unnecessary, but it works.
    Sometimes it is.

    Anno
     
    Anno Siegel, Jul 30, 2004
    #5
  6. Facco Eloelo

    Anno Siegel Guest

    You are trying to read the same file repeatedly in a loop. After the
    first time through, the file will be positioned at eof and stay there.
    You need to rewind the file (see perldoc -f seek).

    A better solution would probably be to read $IPlist once and store
    the contents in a data structure. A hash keyed on $ip looks reasonable.

    [snip]

    Anno
     
    Anno Siegel, Jul 30, 2004
    #6
  7. Facco Eloelo

    Anno Siegel Guest

    It runs? It contains a trivial but fatal error, twice. After correction
    it does work as expected. It also made clearer to me what the purpose
    of the code is.

    So the OP is trying to match the same list of IP's (from some file,
    that part is snipped) against a series of IP spaces (from another file).

    So first read the list of addresses. Assuming each line is ready for
    consumption by NetAddr::IP (which may not be true):

    my @addrs;
    while ( <$addrs> ) {
    chomp;
    push @addrs, NetAddr::IP->new($_);
    }

    Now read each range in sequence and check all addresses against each
    one:

    while ( <$spaces> ) {
    chomp;
    my $space = NetAddr::IP->new( $_);
    for ( @addrs ) {
    if ( $space->contains( $_) ) {
    # report match
    }
    }
    }

    The same method could be applied with the roles of $addrs and $spaces
    reversed: Read all spaces into a list, then apply them to each address
    as it is read. If the list of addresses is huge, but the list of spaces
    isn't, that may be preferable. Both methods report the same matches,
    but in a different sequence.

    Anno
     
    Anno Siegel, Jul 30, 2004
    #7
  8. I stand corrected. It is syntactically corect, but doesn't make
    much sense.
     
    Mladen Gogala, Jul 31, 2004
    #8
  9. Facco Eloelo

    Uri Guttman Guest

    MG> I stand corrected. It is syntactically corect, but doesn't make
    MG> much sense.

    passing a single scalar to map does make sense in some circumstances. i
    use it to alias a scalar to $_ when i have code that must act on
    $_. check out Sort::Maker for a case like that where i generate map code
    on scalar values.

    uri
     
    Uri Guttman, Jul 31, 2004
    #9
  10. Wow! Thanks Uri, you're really a master! I don't consider myself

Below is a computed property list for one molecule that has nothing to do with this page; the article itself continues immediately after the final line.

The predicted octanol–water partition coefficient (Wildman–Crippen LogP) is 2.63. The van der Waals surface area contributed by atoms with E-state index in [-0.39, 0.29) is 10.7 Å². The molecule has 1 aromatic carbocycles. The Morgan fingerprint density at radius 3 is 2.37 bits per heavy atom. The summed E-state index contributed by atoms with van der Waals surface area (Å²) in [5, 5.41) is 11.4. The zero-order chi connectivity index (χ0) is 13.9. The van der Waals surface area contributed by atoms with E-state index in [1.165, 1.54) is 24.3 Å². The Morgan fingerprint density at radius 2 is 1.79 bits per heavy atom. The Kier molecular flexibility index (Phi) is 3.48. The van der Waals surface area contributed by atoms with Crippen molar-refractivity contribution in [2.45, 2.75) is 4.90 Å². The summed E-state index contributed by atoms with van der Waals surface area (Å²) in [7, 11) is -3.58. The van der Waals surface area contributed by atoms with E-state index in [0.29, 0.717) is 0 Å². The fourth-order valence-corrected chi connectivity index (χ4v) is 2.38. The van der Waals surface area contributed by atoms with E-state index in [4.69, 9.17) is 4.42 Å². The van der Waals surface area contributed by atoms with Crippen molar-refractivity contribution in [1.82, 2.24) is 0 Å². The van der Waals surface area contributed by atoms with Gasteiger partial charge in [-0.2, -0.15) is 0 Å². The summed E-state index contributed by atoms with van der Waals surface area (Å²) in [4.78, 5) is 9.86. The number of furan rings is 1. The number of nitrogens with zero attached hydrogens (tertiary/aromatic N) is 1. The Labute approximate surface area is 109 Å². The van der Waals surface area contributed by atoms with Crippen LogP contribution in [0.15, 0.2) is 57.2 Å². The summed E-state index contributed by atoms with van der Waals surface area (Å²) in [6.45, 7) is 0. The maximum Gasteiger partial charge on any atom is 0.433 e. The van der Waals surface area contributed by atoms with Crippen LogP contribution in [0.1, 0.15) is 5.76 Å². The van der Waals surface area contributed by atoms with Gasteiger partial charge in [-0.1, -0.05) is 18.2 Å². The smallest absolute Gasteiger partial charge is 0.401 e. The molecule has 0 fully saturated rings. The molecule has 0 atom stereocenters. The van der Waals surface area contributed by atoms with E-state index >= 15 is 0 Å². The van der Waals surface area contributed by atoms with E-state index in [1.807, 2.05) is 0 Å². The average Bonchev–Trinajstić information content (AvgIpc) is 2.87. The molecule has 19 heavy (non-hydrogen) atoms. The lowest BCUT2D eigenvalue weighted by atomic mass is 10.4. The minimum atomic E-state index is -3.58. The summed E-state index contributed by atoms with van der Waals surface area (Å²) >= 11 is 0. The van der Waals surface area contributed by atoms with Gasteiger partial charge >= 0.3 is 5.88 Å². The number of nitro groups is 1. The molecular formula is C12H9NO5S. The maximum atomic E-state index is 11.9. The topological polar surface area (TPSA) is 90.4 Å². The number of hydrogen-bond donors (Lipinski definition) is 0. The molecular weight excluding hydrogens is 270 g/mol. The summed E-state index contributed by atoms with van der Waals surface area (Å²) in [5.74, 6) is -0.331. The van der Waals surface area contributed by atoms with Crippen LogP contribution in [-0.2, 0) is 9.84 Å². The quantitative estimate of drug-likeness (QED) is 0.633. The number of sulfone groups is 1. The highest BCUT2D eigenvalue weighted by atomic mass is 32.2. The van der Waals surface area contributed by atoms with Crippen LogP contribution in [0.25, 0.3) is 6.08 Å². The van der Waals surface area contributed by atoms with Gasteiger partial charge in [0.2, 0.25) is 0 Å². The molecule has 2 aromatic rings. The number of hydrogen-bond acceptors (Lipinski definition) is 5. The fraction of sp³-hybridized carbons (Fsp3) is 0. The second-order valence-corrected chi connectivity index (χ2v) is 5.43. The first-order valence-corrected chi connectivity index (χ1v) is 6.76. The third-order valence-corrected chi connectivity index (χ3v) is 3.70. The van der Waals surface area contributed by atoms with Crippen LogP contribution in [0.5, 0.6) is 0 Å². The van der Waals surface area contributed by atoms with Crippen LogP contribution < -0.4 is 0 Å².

a perl guru, as a matter of fact, I'm rather far from it, and I'm
    grateful for anything that I can learn.
     
    Mladen Gogala, Jul 31, 2004
    #10
  11. Facco Eloelo

    Anno Siegel Guest

    Yes, I mean the code under "Matching against your address space" on
    http://mipagina.cantv.net/lem/perl/iptut.htm. It goes:

    use NetAddr::IP;

    my $space = new NetAddr::IP->new('10.128.0.0/17');

    for my $ip (map { new NetAddr::IP->new($_) } <DATA>)
    {
    print $ip, "\n"
    if $space->contains($ip);
    }

    __DATA__
    172.16.1.1
    172.16.1.5
    ...


    There's a "new" too many in "new NetAddr::IP->new( ...);". I suppose the
    call was originally in indirect object syntax and was re-written to use
    arrow notation. Now it contains both :)

    As I said, it's a trivial error and easily corrected.

    Anno
     
    Anno Siegel, Jul 31, 2004
    #11
  12. Facco Eloelo

    Eric Bohlman Guest

    What advantage does that have over the more traditional use of for() for
    that purpose?
     
    Eric Bohlman, Jul 31, 2004
    #12
  13. Facco Eloelo

    Anno Siegel Guest

    It wasn't my sharp eye but a run time error that alerted me to the bug.

    When I call "new NetAddr::IP->new('10.128.0.0/17')", I get to see "Can't
    call method "new" on an undefined value...". The call translates to
    "'NetAddr::IP'->new->new('10.128.0.0/17')" (Deparse), and since new()
    without arguments returns undef, I can't see how it would ever
    work. So what I see is a fatal error.

    Anno
     
    Anno Siegel, Aug 1, 2004
    #13
  14. Facco Eloelo